The good and the bad in home medical exams

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At-home tests for coronavirus were in the news last year. But this is just one of the many types of home medical tests, for which users collect a “sample” — usually blood, urine, saliva or mucus — and get immediate results or send it to a laboratory designated by the test manufacturer.

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These over-the-counter products have been used to diagnose disease or monitor problems such as high blood sugar. But in recent years, thousands of new tests of all kinds have started appearing on store shelves and online — many from companies like Everlywell, LetsGetChecked and myLab Box. Some are straightforward, like those of the coronavirus, but others have spongy scales like “cell aging.”

Regardless of their goal, most of these products are not covered by insurance and the cost can range from less than $10 for strips to check urine for bacteria to over $1,000 for some genetic testing.

Some experts say the tests are convenient and their costs transparent. “In some ways, this trend is positive because it can give patients more choices about when and how to get care,” says Jeffrey Colgren, MD, assistant professor in the department of internal medicine at the University of Michigan Medical School in Ann Arbor.

He adds that the quality of these home tests can vary widely, and some can have confusing results, lead to unnecessary follow-up tests and treatments, and delay needed care.

The Food and Drug Administration has authorized the marketing of 100 or so classes of home medical exams. Some have been reviewed by the Food and Drug Administration (FDA) to make sure, for example, that they can measure what the manufacturer claims it measures the test accurately and reliably. Others may be exempted from review, in some cases because the agency considers them low risk. (To find the list of authorized exams, go to FDA.govsearch for “in vitro diagnosis,” then click Home Use Tests on the left.) Some companies promote their products as “FDA registered,” but that doesn’t mean they’ve been reviewed by the Food and Drug Administration.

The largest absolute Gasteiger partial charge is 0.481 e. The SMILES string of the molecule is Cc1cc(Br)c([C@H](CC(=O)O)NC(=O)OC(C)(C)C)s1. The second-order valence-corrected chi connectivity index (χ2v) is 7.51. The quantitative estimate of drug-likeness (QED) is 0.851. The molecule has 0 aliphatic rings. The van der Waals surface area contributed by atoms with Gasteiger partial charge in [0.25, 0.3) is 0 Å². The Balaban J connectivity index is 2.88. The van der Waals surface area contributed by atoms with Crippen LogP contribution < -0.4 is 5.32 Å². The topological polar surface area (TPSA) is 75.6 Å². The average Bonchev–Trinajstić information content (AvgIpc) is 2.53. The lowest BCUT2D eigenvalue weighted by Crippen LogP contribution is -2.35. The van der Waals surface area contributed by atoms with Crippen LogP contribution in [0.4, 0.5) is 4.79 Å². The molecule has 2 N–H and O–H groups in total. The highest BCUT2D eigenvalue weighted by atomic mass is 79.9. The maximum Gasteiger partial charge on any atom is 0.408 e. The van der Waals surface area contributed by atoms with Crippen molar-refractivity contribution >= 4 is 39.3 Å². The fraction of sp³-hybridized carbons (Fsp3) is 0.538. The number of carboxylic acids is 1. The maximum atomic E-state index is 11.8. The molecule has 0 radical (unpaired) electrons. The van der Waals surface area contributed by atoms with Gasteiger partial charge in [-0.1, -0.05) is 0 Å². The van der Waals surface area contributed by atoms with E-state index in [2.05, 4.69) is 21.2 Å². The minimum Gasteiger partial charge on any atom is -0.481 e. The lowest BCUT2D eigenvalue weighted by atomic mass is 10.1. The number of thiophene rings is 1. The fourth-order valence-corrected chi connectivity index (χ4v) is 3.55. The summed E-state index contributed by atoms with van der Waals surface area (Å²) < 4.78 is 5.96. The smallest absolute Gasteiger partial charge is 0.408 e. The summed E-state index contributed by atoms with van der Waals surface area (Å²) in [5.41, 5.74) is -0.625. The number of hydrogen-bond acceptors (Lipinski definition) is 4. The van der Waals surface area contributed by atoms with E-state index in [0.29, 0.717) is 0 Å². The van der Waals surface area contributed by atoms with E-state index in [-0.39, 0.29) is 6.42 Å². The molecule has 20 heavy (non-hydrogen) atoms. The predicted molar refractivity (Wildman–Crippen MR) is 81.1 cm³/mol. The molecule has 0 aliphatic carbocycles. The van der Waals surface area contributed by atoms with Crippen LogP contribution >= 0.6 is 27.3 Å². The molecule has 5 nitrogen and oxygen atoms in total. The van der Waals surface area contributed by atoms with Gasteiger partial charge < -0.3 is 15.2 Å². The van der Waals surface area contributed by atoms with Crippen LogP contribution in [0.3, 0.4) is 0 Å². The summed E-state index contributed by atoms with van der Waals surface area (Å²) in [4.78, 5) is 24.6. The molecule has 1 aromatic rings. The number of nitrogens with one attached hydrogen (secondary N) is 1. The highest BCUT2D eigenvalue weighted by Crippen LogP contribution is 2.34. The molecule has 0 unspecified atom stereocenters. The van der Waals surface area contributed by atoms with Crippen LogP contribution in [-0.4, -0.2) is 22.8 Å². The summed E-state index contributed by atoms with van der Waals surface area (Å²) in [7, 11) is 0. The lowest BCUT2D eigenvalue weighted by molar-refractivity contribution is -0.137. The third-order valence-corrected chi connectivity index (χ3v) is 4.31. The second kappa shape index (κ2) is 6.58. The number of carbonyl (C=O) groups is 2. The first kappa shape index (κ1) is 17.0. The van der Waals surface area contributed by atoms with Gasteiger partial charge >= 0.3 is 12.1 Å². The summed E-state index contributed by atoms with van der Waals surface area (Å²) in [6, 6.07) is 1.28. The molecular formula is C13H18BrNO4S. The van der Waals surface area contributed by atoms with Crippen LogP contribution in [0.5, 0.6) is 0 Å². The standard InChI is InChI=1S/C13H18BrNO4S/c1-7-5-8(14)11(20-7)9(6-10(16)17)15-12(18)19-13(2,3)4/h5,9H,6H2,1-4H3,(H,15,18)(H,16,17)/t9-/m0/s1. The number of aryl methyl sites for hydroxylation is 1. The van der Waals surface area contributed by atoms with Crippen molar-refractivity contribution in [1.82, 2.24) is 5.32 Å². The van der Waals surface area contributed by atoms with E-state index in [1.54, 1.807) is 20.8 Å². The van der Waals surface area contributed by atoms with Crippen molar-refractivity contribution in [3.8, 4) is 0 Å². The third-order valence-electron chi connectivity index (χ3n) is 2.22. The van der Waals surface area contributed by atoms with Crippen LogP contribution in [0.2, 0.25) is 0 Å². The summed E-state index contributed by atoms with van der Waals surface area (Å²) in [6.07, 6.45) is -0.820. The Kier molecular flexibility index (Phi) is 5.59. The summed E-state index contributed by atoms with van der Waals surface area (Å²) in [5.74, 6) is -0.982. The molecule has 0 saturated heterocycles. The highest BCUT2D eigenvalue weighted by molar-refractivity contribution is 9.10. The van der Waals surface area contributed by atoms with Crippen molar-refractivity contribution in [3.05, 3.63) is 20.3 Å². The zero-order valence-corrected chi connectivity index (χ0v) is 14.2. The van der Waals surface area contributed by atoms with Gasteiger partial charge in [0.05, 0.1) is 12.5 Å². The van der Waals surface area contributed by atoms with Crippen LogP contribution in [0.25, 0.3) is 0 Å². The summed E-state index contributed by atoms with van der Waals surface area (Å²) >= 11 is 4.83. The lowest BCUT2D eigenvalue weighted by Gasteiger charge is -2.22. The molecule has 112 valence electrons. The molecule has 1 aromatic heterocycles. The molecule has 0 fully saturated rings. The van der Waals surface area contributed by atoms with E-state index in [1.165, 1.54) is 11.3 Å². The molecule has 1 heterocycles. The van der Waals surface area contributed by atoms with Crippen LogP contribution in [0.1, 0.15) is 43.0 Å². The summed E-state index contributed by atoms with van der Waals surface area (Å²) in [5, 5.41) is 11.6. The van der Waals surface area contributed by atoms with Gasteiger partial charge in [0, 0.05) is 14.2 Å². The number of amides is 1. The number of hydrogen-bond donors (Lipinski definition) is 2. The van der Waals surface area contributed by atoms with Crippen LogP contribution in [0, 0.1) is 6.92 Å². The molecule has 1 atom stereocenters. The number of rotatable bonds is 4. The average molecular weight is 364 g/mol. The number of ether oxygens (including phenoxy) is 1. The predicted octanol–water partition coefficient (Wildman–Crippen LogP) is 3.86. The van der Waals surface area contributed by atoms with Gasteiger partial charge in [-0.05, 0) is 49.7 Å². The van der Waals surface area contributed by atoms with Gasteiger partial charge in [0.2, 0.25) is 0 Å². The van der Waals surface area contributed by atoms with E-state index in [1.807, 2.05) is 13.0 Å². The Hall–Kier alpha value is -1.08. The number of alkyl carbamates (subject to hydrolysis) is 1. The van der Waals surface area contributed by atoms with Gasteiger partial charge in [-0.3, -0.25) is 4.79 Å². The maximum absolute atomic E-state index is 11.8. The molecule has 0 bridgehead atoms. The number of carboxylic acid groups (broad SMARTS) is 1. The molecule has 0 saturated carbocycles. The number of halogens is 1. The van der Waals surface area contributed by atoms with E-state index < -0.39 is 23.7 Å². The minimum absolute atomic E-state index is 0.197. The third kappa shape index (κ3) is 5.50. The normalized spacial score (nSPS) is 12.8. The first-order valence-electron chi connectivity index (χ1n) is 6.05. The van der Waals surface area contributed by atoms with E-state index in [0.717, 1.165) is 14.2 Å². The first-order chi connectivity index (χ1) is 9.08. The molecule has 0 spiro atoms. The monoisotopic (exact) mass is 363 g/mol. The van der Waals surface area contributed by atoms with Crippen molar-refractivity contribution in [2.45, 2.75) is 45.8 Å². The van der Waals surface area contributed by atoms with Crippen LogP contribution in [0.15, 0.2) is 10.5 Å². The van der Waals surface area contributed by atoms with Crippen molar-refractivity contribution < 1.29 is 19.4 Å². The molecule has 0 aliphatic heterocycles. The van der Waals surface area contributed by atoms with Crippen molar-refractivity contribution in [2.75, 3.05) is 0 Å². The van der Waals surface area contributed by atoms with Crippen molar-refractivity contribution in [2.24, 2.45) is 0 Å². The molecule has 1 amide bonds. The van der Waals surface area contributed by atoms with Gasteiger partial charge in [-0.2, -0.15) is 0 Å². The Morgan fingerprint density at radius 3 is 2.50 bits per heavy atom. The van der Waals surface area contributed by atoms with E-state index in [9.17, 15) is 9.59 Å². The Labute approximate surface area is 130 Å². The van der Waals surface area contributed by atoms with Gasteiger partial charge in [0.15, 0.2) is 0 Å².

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The most useful home medical tests may be those that help people with chronic conditions such as diabetes, congestive heart failure and high blood pressure monitor their health, says Stirling Ranson, president of the American Academy of Family Physicians. Home checks for procedures like blood pressure can help people manage some conditions at home, saving them a trip to the doctor.

The FDA has also given the green light to a few products for diagnosing problems such as urinary tract infections and vaginal yeast infections. The Centers for Disease Control and Prevention recommends that people consider using a rapid self-test for Corona virus before joining gatherings with people outside their homes.

If you have mild, immediate symptoms, your doctor may be able to use the results of a home test to treat you over the phone or computer. “The combination of home testing and telemedicine has given us another way to care for our patients,” Ranson says. “I call it the call of home in the twenty-first century.”

It’s also helpful to have an FDA-approved home HIV test, which is essential for people who don’t have access to a health care provider or who care about privacy. With your doctor’s approval, you can use a home stool test to detect colon cancer or a small blood sample to detect hepatitis C.

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Be aware of these flaws

Our experts say that tests not approved by the US Food and Drug Administration (FDA) can have many drawbacks.

Lax regulation: The Food and Drug Administration generally does not review what it considers “wellness” tests. These are used to measure parameters such as hormone levels, food allergies, general heart health, blood levels of vitamins, stress and cell aging; They tend not to diagnose specific conditions.